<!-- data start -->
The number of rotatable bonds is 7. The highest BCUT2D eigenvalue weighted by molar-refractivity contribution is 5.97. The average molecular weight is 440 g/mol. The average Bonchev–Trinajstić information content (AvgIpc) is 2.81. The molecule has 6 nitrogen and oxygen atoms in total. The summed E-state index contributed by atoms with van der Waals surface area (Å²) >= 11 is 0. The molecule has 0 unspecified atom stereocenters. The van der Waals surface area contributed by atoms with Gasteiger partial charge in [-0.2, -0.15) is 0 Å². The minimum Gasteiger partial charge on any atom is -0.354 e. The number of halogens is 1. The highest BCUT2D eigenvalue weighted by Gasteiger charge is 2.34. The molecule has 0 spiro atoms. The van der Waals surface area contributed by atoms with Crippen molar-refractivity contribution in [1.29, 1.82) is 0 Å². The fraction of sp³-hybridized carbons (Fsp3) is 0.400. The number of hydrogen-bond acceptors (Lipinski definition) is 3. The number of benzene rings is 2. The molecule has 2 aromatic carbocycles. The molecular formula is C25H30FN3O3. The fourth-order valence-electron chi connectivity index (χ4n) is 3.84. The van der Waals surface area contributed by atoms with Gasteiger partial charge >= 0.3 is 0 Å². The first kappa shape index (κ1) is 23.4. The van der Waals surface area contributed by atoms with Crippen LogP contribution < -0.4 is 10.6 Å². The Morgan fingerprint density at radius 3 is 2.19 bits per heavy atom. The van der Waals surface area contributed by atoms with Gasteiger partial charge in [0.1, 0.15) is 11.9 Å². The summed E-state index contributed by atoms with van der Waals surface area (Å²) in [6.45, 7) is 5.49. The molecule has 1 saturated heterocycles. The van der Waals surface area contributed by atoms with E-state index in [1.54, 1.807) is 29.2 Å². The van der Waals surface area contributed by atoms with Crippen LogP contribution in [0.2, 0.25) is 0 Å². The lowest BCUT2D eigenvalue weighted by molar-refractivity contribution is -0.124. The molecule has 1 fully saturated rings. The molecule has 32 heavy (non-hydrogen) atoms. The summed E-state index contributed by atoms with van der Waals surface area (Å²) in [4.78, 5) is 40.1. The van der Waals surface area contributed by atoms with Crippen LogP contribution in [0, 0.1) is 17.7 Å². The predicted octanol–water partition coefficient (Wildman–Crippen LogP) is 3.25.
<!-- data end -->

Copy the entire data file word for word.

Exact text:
The number of rotatable bonds is 7. The highest BCUT2D eigenvalue weighted by molar-refractivity contribution is 5.97. The average molecular weight is 440 g/mol. The average Bonchev–Trinajstić information content (AvgIpc) is 2.81. The molecule has 6 nitrogen and oxygen atoms in total. The summed E-state index contributed by atoms with van der Waals surface area (Å²) >= 11 is 0. The molecule has 0 unspecified atom stereocenters. The van der Waals surface area contributed by atoms with Gasteiger partial charge in [-0.2, -0.15) is 0 Å². The minimum Gasteiger partial charge on any atom is -0.354 e. The number of halogens is 1. The highest BCUT2D eigenvalue weighted by Gasteiger charge is 2.34. The molecule has 0 spiro atoms. The van der Waals surface area contributed by atoms with Crippen molar-refractivity contribution in [1.29, 1.82) is 0 Å². The fraction of sp³-hybridized carbons (Fsp3) is 0.400. The number of hydrogen-bond acceptors (Lipinski definition) is 3. The number of benzene rings is 2. The molecule has 2 aromatic carbocycles. The molecular formula is C25H30FN3O3. The fourth-order valence-electron chi connectivity index (χ4n) is 3.84. The van der Waals surface area contributed by atoms with Gasteiger partial charge >= 0.3 is 0 Å². The first kappa shape index (κ1) is 23.4. The van der Waals surface area contributed by atoms with Crippen LogP contribution < -0.4 is 10.6 Å². The Morgan fingerprint density at radius 3 is 2.19 bits per heavy atom. The van der Waals surface area contributed by atoms with Gasteiger partial charge in [0.1, 0.15) is 11.9 Å². The summed E-state index contributed by atoms with van der Waals surface area (Å²) in [6.45, 7) is 5.49. The molecule has 1 saturated heterocycles. The van der Waals surface area contributed by atoms with E-state index in [1.54, 1.807) is 29.2 Å². The van der Waals surface area contributed by atoms with Crippen LogP contribution in [0.2, 0.25) is 0 Å². The lowest BCUT2D eigenvalue weighted by molar-refractivity contribution is -0.124. The molecule has 1 fully saturated rings. The molecule has 32 heavy (non-hydrogen) atoms. The summed E-state index contributed by atoms with van der Waals surface area (Å²) in [4.78, 5) is 40.1. The van der Waals surface area contributed by atoms with Crippen LogP contribution in [0, 0.1) is 17.7 Å². The predicted octanol–water partition coefficient (Wildman–Crippen LogP) is 3.25.